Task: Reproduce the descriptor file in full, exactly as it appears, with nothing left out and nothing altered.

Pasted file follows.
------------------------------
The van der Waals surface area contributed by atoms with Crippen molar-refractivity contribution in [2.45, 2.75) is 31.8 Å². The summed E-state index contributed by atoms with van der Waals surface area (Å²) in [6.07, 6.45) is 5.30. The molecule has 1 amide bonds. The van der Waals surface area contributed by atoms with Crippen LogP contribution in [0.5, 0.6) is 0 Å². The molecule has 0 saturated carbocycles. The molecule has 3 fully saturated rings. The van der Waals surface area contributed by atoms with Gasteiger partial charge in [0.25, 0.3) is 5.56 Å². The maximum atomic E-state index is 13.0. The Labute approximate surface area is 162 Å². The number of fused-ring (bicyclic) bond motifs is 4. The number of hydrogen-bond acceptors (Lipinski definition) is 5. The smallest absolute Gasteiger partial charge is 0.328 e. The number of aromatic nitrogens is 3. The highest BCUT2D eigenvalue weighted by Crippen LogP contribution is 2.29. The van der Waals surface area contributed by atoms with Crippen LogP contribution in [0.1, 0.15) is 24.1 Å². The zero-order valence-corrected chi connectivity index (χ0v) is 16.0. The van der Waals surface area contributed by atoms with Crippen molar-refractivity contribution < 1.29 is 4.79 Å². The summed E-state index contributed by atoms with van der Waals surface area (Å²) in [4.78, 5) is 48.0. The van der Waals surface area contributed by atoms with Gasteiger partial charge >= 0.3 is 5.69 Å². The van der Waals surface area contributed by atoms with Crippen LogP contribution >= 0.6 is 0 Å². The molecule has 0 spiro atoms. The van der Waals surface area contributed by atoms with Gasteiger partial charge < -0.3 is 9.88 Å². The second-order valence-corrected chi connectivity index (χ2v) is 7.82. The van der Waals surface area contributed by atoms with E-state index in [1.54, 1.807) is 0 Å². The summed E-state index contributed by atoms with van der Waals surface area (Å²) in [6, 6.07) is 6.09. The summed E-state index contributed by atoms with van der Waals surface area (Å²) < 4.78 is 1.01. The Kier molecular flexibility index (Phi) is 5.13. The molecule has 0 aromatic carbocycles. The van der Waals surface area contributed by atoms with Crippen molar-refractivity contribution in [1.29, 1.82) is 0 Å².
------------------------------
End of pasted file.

The van der Waals surface area contributed by atoms with Crippen molar-refractivity contribution in [2.45, 2.75) is 31.8 Å². The summed E-state index contributed by atoms with van der Waals surface area (Å²) in [6.07, 6.45) is 5.30. The molecule has 1 amide bonds. The van der Waals surface area contributed by atoms with Crippen LogP contribution in [0.5, 0.6) is 0 Å². The molecule has 0 saturated carbocycles. The molecule has 3 fully saturated rings. The van der Waals surface area contributed by atoms with Gasteiger partial charge in [0.25, 0.3) is 5.56 Å². The maximum atomic E-state index is 13.0. The Labute approximate surface area is 162 Å². The number of fused-ring (bicyclic) bond motifs is 4. The number of hydrogen-bond acceptors (Lipinski definition) is 5. The smallest absolute Gasteiger partial charge is 0.328 e. The number of aromatic nitrogens is 3. The highest BCUT2D eigenvalue weighted by Crippen LogP contribution is 2.29. The van der Waals surface area contributed by atoms with Crippen LogP contribution in [0.1, 0.15) is 24.1 Å². The zero-order valence-corrected chi connectivity index (χ0v) is 16.0. The van der Waals surface area contributed by atoms with Crippen molar-refractivity contribution < 1.29 is 4.79 Å². The summed E-state index contributed by atoms with van der Waals surface area (Å²) in [4.78, 5) is 48.0. The van der Waals surface area contributed by atoms with Gasteiger partial charge >= 0.3 is 5.69 Å². The van der Waals surface area contributed by atoms with Crippen LogP contribution >= 0.6 is 0 Å². The molecule has 0 spiro atoms. The van der Waals surface area contributed by atoms with Gasteiger partial charge < -0.3 is 9.88 Å². The second-order valence-corrected chi connectivity index (χ2v) is 7.82. The van der Waals surface area contributed by atoms with E-state index in [1.54, 1.807) is 0 Å². The summed E-state index contributed by atoms with van der Waals surface area (Å²) in [6, 6.07) is 6.09. The summed E-state index contributed by atoms with van der Waals surface area (Å²) < 4.78 is 1.01. The Kier molecular flexibility index (Phi) is 5.13. The molecule has 0 aromatic carbocycles. The van der Waals surface area contributed by atoms with Crippen molar-refractivity contribution in [1.29, 1.82) is 0 Å².